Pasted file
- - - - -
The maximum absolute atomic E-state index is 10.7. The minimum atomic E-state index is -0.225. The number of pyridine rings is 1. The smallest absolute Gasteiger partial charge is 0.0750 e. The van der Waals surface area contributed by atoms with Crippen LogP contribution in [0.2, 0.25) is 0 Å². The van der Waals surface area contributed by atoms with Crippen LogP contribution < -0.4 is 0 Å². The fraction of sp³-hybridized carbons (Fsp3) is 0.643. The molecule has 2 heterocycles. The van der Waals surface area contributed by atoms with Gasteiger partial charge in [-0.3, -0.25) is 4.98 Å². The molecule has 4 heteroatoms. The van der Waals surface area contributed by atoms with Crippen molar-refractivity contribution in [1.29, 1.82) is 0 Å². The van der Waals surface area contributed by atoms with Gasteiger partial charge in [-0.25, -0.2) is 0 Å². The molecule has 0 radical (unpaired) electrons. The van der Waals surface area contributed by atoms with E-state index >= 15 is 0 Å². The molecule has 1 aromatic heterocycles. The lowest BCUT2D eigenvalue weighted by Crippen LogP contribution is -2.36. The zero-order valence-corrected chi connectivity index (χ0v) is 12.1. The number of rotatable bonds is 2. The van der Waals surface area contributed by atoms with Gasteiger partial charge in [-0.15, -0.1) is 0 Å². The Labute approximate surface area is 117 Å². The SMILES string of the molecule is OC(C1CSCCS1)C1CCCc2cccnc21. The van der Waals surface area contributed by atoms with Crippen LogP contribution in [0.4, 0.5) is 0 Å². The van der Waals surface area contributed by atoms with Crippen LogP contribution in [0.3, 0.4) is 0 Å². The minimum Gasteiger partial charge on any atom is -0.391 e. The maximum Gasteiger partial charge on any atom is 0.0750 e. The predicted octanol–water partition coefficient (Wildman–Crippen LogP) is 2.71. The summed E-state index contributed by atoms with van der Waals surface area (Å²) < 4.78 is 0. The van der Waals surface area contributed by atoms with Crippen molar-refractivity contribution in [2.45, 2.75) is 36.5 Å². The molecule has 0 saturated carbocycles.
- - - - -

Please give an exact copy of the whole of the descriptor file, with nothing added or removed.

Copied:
The maximum absolute atomic E-state index is 10.7. The minimum atomic E-state index is -0.225. The number of pyridine rings is 1. The smallest absolute Gasteiger partial charge is 0.0750 e. The van der Waals surface area contributed by atoms with Crippen LogP contribution in [0.2, 0.25) is 0 Å². The van der Waals surface area contributed by atoms with Crippen LogP contribution < -0.4 is 0 Å². The fraction of sp³-hybridized carbons (Fsp3) is 0.643. The molecule has 2 heterocycles. The van der Waals surface area contributed by atoms with Gasteiger partial charge in [-0.3, -0.25) is 4.98 Å². The molecule has 4 heteroatoms. The van der Waals surface area contributed by atoms with Crippen molar-refractivity contribution in [1.29, 1.82) is 0 Å². The van der Waals surface area contributed by atoms with Gasteiger partial charge in [-0.25, -0.2) is 0 Å². The molecule has 0 radical (unpaired) electrons. The van der Waals surface area contributed by atoms with E-state index >= 15 is 0 Å². The molecule has 1 aromatic heterocycles. The lowest BCUT2D eigenvalue weighted by Crippen LogP contribution is -2.36. The zero-order valence-corrected chi connectivity index (χ0v) is 12.1. The number of rotatable bonds is 2. The van der Waals surface area contributed by atoms with Gasteiger partial charge in [-0.15, -0.1) is 0 Å². The Labute approximate surface area is 117 Å². The SMILES string of the molecule is OC(C1CSCCS1)C1CCCc2cccnc21. The van der Waals surface area contributed by atoms with Crippen LogP contribution in [0.4, 0.5) is 0 Å². The van der Waals surface area contributed by atoms with Crippen LogP contribution in [0.3, 0.4) is 0 Å². The minimum Gasteiger partial charge on any atom is -0.391 e. The maximum Gasteiger partial charge on any atom is 0.0750 e. The predicted octanol–water partition coefficient (Wildman–Crippen LogP) is 2.71. The summed E-state index contributed by atoms with van der Waals surface area (Å²) < 4.78 is 0. The van der Waals surface area contributed by atoms with Crippen molar-refractivity contribution in [2.45, 2.75) is 36.5 Å². The molecule has 0 saturated carbocycles.